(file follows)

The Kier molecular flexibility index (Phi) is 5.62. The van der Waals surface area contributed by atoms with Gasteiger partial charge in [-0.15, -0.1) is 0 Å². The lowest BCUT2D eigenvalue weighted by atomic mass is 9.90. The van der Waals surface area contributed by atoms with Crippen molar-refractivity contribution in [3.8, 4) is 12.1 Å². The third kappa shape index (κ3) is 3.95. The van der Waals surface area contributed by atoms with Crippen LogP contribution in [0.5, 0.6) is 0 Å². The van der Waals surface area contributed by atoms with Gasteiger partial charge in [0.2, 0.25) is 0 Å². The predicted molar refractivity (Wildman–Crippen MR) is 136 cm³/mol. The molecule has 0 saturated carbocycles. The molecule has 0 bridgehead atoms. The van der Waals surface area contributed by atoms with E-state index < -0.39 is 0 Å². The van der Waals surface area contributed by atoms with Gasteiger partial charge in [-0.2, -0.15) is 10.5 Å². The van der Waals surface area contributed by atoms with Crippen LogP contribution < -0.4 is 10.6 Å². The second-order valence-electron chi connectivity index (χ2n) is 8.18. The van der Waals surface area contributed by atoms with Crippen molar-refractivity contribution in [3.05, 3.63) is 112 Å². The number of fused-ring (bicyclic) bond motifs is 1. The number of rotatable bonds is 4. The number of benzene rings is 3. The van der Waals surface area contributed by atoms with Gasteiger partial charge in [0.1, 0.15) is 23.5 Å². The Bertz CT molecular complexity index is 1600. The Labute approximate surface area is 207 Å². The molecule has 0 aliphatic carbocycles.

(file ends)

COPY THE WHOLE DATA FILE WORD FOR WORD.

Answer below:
The Kier molecular flexibility index (Phi) is 5.62. The van der Waals surface area contributed by atoms with Gasteiger partial charge in [-0.15, -0.1) is 0 Å². The lowest BCUT2D eigenvalue weighted by atomic mass is 9.90. The van der Waals surface area contributed by atoms with Crippen molar-refractivity contribution in [3.8, 4) is 12.1 Å². The third kappa shape index (κ3) is 3.95. The van der Waals surface area contributed by atoms with Crippen LogP contribution in [0.5, 0.6) is 0 Å². The van der Waals surface area contributed by atoms with Gasteiger partial charge in [0.2, 0.25) is 0 Å². The predicted molar refractivity (Wildman–Crippen MR) is 136 cm³/mol. The molecule has 0 saturated carbocycles. The molecule has 0 bridgehead atoms. The van der Waals surface area contributed by atoms with E-state index < -0.39 is 0 Å². The van der Waals surface area contributed by atoms with Gasteiger partial charge in [-0.2, -0.15) is 10.5 Å². The van der Waals surface area contributed by atoms with Crippen LogP contribution < -0.4 is 10.6 Å². The second-order valence-electron chi connectivity index (χ2n) is 8.18. The van der Waals surface area contributed by atoms with Crippen molar-refractivity contribution in [3.05, 3.63) is 112 Å². The number of fused-ring (bicyclic) bond motifs is 1. The number of rotatable bonds is 4. The number of benzene rings is 3. The van der Waals surface area contributed by atoms with Gasteiger partial charge in [0.1, 0.15) is 23.5 Å². The Bertz CT molecular complexity index is 1600. The Labute approximate surface area is 207 Å². The molecule has 0 aliphatic carbocycles.